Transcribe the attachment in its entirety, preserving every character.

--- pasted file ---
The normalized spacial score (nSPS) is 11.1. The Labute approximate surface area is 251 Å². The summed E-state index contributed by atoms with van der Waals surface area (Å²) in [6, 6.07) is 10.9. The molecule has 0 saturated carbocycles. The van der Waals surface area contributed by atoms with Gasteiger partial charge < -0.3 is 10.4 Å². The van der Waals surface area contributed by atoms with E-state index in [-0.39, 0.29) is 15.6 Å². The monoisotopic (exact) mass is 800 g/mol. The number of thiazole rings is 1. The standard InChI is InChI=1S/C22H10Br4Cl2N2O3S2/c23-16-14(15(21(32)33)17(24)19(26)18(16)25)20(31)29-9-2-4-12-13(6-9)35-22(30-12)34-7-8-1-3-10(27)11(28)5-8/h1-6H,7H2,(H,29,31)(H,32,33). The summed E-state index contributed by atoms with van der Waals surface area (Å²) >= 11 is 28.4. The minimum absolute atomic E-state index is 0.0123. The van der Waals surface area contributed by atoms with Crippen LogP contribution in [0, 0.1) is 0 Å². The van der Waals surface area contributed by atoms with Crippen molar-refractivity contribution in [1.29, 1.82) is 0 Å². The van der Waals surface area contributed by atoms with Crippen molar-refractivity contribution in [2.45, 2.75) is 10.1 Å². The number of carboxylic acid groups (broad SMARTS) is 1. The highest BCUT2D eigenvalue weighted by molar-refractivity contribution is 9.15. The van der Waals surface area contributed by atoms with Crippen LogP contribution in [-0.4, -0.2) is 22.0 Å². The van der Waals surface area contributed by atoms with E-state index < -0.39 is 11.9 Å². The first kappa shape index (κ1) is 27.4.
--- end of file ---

The normalized spacial score (nSPS) is 11.1. The Labute approximate surface area is 251 Å². The summed E-state index contributed by atoms with van der Waals surface area (Å²) in [6, 6.07) is 10.9. The molecule has 0 saturated carbocycles. The van der Waals surface area contributed by atoms with Gasteiger partial charge < -0.3 is 10.4 Å². The van der Waals surface area contributed by atoms with E-state index in [-0.39, 0.29) is 15.6 Å². The monoisotopic (exact) mass is 800 g/mol. The number of thiazole rings is 1. The standard InChI is InChI=1S/C22H10Br4Cl2N2O3S2/c23-16-14(15(21(32)33)17(24)19(26)18(16)25)20(31)29-9-2-4-12-13(6-9)35-22(30-12)34-7-8-1-3-10(27)11(28)5-8/h1-6H,7H2,(H,29,31)(H,32,33). The summed E-state index contributed by atoms with van der Waals surface area (Å²) >= 11 is 28.4. The minimum absolute atomic E-state index is 0.0123. The van der Waals surface area contributed by atoms with Crippen LogP contribution in [0, 0.1) is 0 Å². The van der Waals surface area contributed by atoms with Crippen molar-refractivity contribution in [1.29, 1.82) is 0 Å². The van der Waals surface area contributed by atoms with Crippen molar-refractivity contribution in [2.45, 2.75) is 10.1 Å². The number of carboxylic acid groups (broad SMARTS) is 1. The highest BCUT2D eigenvalue weighted by molar-refractivity contribution is 9.15. The van der Waals surface area contributed by atoms with Crippen LogP contribution in [-0.4, -0.2) is 22.0 Å². The van der Waals surface area contributed by atoms with E-state index < -0.39 is 11.9 Å². The first kappa shape index (κ1) is 27.4.